The global(RPA) market has grown by leaps and bounds in recent years. In China, the market is still nascent but has drawn a lot of attention since 2019, as existing and new vendors have started offering more AI capabilities. Big technology vendors, as well as startups, are increasing their R&D investments, as well as the capability of their sales and delivery teams.
We spoke to key vendors and their clients in the market and here are some key observations of the RPA market in China:
- Customers experiment their way to RPA success. Clients are experimenting with RPA tools, new features provided by vendors, and the best ways to cooperate with service providers and service teams from software vendors. The wide range of vendors gives clients more options. Some are cooperating with more than two vendors, accelerating their pilot stages.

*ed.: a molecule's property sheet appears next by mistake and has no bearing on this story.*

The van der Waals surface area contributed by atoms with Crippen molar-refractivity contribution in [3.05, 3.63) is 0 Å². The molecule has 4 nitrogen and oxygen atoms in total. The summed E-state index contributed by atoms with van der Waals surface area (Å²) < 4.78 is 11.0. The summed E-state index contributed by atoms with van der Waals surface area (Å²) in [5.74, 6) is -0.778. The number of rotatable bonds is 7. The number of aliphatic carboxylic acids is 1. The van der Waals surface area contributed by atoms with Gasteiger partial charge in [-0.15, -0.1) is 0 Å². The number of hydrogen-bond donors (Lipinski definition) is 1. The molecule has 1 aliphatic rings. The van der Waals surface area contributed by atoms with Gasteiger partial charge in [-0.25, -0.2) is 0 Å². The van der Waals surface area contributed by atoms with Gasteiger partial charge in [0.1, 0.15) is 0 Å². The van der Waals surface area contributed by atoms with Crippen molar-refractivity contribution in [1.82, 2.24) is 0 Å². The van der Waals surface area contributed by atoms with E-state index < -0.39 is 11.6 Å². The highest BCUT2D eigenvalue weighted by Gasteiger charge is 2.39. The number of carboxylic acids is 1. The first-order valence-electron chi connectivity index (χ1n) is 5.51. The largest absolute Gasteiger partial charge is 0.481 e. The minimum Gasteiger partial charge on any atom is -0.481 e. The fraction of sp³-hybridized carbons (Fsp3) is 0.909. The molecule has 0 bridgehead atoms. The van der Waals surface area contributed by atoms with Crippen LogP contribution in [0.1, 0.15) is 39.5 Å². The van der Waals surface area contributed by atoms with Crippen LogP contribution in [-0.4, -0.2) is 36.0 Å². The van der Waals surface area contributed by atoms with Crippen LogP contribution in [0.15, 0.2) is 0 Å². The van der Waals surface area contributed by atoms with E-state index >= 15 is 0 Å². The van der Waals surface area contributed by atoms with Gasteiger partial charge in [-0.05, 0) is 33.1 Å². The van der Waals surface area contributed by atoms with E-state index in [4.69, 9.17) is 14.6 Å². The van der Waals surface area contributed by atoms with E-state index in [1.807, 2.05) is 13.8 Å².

- RPA success requires a robust operating model. In China, most clients quickly started their RPA programs in silos, each business unit running different pilots and proofs of concept. Each team established basic operating models during the actual implementations, resulting in many automation islands across the firm. To effectively manage RPA programs, enterprises need to take a step back and create enterprise-wide governance structures.
- AI is driving RPA to intelligent automation. Interestingly, RPA emerged in China after the AI craze driven by digital giants and other highly visible startups. Many clients can leverage AI capabilities from day one. RPA and practical AI components create the intelligent automation that has been adopted by over half of surveyed clients.
In spite of the many challenges, Forrester expects that Chinese organizations will increasingly consider RPA to support a rising number of automation initiatives. However, adopting new technology is always challenging and CIOs in China need to understand the current RPA trends in China, adoption drivers and common challenges, and AI's potential role in their automation efforts in order to formulate a strategy to get them started.
This post was written by Analyst Guannan Lu, and it originally appeared here.